Po­ten­tial dam­age of ‘rigged’ vote claim

Daily Local News (West Chester, PA) - - NEWS - By Julie Pace

WASH­ING­TON >> Don­ald Trump keeps ped­dling the no­tion the vote may be rigged. It’s un­clear whether he un­der­stands the po­ten­tial dam­age of his words, or sim­ply doesn’t care.

Trump’s claim, made with­out ev­i­dence, un­der­cuts the essence of Amer­i­can democ­racy, the idea that U.S. elec­tions are free and fair, with the van­quished peace­fully step­ping aside for the vic­tor. His re­peated as­ser­tions are sow­ing sus­pi­cion among his most ar­dent sup­port­ers, rais­ing the pos­si­bil­ity that mil­lions of peo­ple may not ac­cept the re­sults on Nov. 8 if Trump loses.

The re­spon­si­bil­i­ties for the New York bil­lion­aire in such a sce­nario are min­i­mal. Trump holds no public of­fice and has said he’ll sim­ply go back to his “very good way of life” if Demo­crat Hil­lary Clin­ton wins.

In­stead, Clin­ton and con­gres­sional Repub­li­cans, should they re­tain con­trol, would be left try­ing to gov­ern in a coun­try di­vided not just by ide­ol­ogy, but also the le­git­i­macy of the pres­i­dency.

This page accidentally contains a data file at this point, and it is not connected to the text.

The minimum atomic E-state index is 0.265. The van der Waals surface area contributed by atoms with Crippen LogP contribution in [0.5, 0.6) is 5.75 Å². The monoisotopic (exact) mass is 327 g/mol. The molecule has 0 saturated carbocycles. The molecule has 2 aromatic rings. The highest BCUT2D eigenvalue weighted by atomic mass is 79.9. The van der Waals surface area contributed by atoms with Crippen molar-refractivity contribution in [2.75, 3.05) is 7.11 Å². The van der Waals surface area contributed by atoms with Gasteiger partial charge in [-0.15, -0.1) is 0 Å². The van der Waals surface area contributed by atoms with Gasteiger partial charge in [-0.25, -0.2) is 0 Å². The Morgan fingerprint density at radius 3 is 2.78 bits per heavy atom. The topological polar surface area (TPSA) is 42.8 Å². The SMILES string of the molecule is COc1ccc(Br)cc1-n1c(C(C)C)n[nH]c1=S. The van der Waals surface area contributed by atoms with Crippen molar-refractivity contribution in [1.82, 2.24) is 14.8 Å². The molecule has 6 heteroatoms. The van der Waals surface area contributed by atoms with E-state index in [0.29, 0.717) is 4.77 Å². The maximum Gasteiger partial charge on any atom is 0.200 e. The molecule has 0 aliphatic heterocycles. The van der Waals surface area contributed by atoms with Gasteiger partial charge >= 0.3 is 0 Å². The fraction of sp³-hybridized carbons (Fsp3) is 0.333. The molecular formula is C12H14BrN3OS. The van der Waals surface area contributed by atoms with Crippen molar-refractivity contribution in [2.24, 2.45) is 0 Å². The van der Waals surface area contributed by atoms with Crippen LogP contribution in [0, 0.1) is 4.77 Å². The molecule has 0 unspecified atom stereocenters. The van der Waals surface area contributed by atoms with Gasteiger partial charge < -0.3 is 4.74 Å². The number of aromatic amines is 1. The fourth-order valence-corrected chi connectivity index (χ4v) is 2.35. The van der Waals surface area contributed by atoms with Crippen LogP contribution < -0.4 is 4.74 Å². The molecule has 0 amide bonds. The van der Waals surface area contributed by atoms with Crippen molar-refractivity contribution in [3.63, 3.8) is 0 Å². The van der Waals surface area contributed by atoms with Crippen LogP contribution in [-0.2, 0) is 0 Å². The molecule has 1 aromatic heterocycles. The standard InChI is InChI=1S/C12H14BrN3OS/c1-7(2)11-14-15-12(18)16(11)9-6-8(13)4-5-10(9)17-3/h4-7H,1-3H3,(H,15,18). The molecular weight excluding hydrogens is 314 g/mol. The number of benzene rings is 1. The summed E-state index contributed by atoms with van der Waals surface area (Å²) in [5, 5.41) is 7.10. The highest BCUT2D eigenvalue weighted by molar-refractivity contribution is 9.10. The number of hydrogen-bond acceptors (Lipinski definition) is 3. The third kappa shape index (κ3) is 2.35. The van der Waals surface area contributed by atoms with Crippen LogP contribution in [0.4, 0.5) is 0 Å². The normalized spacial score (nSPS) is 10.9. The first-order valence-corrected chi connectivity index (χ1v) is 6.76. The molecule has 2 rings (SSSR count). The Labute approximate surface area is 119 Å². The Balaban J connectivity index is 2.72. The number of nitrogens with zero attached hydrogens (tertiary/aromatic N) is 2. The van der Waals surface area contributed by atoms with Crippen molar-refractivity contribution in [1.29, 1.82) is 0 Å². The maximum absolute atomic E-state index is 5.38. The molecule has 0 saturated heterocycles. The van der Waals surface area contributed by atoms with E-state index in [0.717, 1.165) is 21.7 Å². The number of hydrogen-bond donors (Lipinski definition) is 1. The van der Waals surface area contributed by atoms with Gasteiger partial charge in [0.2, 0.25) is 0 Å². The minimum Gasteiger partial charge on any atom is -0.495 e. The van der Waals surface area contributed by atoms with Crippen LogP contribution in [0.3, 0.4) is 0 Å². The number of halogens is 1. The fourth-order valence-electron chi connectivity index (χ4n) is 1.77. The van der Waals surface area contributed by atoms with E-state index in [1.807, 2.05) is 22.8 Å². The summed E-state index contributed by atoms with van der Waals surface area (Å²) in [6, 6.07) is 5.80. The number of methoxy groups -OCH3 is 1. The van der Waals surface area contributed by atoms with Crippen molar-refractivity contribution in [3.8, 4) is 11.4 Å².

As Trump’s cam­paign ca­reens from cri­sis to cri­sis, he’s broad­ened his un­founded al­le­ga­tions that Clin­ton, her back­ers and the me­dia are con­spir­ing to steal the elec­tion. He’s ac­cused Clin­ton of meet­ing with global fi­nan­cial pow­ers to “plot the de­struc­tion of U.S. sovereignty” and ar­gued his op­po­nent shouldn’t have even been al­lowed to seek the White House.

“Hil­lary Clin­ton should have been pros­e­cuted and should be in jail,” Trump tweeted on Satur­day. “In­stead she is run­ning for pres­i­dent in what looks like a rigged elec­tion.”

Trump is re­fer­ring to Clin­ton’s use of a pri­vate email sys­tem while serv­ing as sec­re­tary of state. Repub­li­cans, and some Democrats, have harshly crit­i­cized her de­ci­sion to do so, but the FBI did not rec­om­mend any­one face crim­i­nal charges for her use of a pri­vate email ad­dress run on a per­sonal server.

Trump has of­fered only broad as­ser­tions about the po­ten­tial for voter fraud and the com­plaints that the sev­eral women who have re­cently al­leged he sex­u­ally ac­costed them are part of an ef­fort to smear his cam­paign.

“It’s one big ugly lie, it’s one big fix,” Trump told a rally in North Carolina on Fri­day, adding later: “And the only thing I say is hope­fully, hope­fully, our pa­tri­otic move­ment will over­come this ter­ri­ble de­cep­tion.”

Trump’s sup­port­ers ap­pear to be tak­ing his griev­ances se­ri­ously. Only about one-third of Repub­li­cans said they have a great deal or quite a bit of con­fi­dence that votes on Elec­tion Day will be counted fairly, ac­cord­ing to poll from the Associated Press-NORC Cen­ter for Public Af­fairs Re­search.

Dur­ing a cam­paign event Tues­day with Trump’s run­ning mate, Mike Pence, a voter said she was deeply con­cerned about voter fraud and pledged to be “ready for a rev­o­lu­tion” if Clin­ton wins.